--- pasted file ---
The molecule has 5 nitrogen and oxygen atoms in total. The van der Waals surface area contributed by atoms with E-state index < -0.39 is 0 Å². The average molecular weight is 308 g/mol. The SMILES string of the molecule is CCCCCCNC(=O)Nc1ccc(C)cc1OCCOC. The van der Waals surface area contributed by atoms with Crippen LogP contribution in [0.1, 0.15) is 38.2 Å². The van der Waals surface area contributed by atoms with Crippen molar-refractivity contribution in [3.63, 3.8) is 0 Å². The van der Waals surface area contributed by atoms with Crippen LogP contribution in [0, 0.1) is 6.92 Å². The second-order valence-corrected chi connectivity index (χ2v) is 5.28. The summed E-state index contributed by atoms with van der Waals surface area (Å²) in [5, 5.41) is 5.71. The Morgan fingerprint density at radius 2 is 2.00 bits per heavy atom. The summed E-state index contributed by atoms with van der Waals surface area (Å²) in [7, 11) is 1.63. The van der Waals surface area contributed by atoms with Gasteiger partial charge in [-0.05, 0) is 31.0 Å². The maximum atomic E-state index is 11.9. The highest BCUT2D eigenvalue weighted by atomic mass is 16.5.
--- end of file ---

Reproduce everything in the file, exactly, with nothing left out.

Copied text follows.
The molecule has 5 nitrogen and oxygen atoms in total. The van der Waals surface area contributed by atoms with E-state index < -0.39 is 0 Å². The average molecular weight is 308 g/mol. The SMILES string of the molecule is CCCCCCNC(=O)Nc1ccc(C)cc1OCCOC. The van der Waals surface area contributed by atoms with Crippen LogP contribution in [0.1, 0.15) is 38.2 Å². The van der Waals surface area contributed by atoms with Crippen molar-refractivity contribution in [3.63, 3.8) is 0 Å². The van der Waals surface area contributed by atoms with Crippen LogP contribution in [0, 0.1) is 6.92 Å². The second-order valence-corrected chi connectivity index (χ2v) is 5.28. The summed E-state index contributed by atoms with van der Waals surface area (Å²) in [5, 5.41) is 5.71. The Morgan fingerprint density at radius 2 is 2.00 bits per heavy atom. The summed E-state index contributed by atoms with van der Waals surface area (Å²) in [7, 11) is 1.63. The van der Waals surface area contributed by atoms with Gasteiger partial charge in [-0.05, 0) is 31.0 Å². The maximum atomic E-state index is 11.9. The highest BCUT2D eigenvalue weighted by atomic mass is 16.5.